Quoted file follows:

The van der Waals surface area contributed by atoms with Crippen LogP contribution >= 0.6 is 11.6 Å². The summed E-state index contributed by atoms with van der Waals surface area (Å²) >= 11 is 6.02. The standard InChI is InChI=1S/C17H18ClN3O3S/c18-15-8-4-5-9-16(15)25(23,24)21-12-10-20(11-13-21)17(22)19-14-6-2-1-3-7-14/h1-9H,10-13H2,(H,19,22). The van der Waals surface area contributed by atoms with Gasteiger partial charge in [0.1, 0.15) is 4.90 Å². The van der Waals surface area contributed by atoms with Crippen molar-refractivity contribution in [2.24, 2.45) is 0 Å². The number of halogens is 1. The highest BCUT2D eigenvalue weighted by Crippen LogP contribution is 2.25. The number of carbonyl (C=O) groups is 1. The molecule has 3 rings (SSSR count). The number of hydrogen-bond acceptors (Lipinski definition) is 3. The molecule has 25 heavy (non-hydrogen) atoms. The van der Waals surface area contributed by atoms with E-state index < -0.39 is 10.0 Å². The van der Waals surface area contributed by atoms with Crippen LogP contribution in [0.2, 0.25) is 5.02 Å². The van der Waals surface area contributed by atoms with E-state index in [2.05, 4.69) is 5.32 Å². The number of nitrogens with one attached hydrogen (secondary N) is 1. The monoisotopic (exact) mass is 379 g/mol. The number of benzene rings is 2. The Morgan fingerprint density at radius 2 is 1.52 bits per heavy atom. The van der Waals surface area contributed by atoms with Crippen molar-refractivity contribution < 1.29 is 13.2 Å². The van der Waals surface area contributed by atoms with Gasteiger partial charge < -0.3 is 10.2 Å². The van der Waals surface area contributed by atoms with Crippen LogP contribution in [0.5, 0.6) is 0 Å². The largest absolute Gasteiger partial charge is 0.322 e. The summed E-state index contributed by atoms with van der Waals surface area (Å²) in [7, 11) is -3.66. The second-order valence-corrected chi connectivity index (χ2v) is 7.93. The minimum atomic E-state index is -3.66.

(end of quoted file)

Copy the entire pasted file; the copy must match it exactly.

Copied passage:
The van der Waals surface area contributed by atoms with Crippen LogP contribution >= 0.6 is 11.6 Å². The summed E-state index contributed by atoms with van der Waals surface area (Å²) >= 11 is 6.02. The standard InChI is InChI=1S/C17H18ClN3O3S/c18-15-8-4-5-9-16(15)25(23,24)21-12-10-20(11-13-21)17(22)19-14-6-2-1-3-7-14/h1-9H,10-13H2,(H,19,22). The van der Waals surface area contributed by atoms with Gasteiger partial charge in [0.1, 0.15) is 4.90 Å². The van der Waals surface area contributed by atoms with Crippen molar-refractivity contribution in [2.24, 2.45) is 0 Å². The number of halogens is 1. The highest BCUT2D eigenvalue weighted by Crippen LogP contribution is 2.25. The number of carbonyl (C=O) groups is 1. The molecule has 3 rings (SSSR count). The number of hydrogen-bond acceptors (Lipinski definition) is 3. The molecule has 25 heavy (non-hydrogen) atoms. The van der Waals surface area contributed by atoms with E-state index < -0.39 is 10.0 Å². The van der Waals surface area contributed by atoms with Crippen LogP contribution in [0.2, 0.25) is 5.02 Å². The van der Waals surface area contributed by atoms with E-state index in [2.05, 4.69) is 5.32 Å². The number of nitrogens with one attached hydrogen (secondary N) is 1. The monoisotopic (exact) mass is 379 g/mol. The number of benzene rings is 2. The Morgan fingerprint density at radius 2 is 1.52 bits per heavy atom. The van der Waals surface area contributed by atoms with Crippen molar-refractivity contribution < 1.29 is 13.2 Å². The van der Waals surface area contributed by atoms with Gasteiger partial charge < -0.3 is 10.2 Å². The van der Waals surface area contributed by atoms with Crippen LogP contribution in [0.5, 0.6) is 0 Å². The largest absolute Gasteiger partial charge is 0.322 e. The summed E-state index contributed by atoms with van der Waals surface area (Å²) in [7, 11) is -3.66. The second-order valence-corrected chi connectivity index (χ2v) is 7.93. The minimum atomic E-state index is -3.66.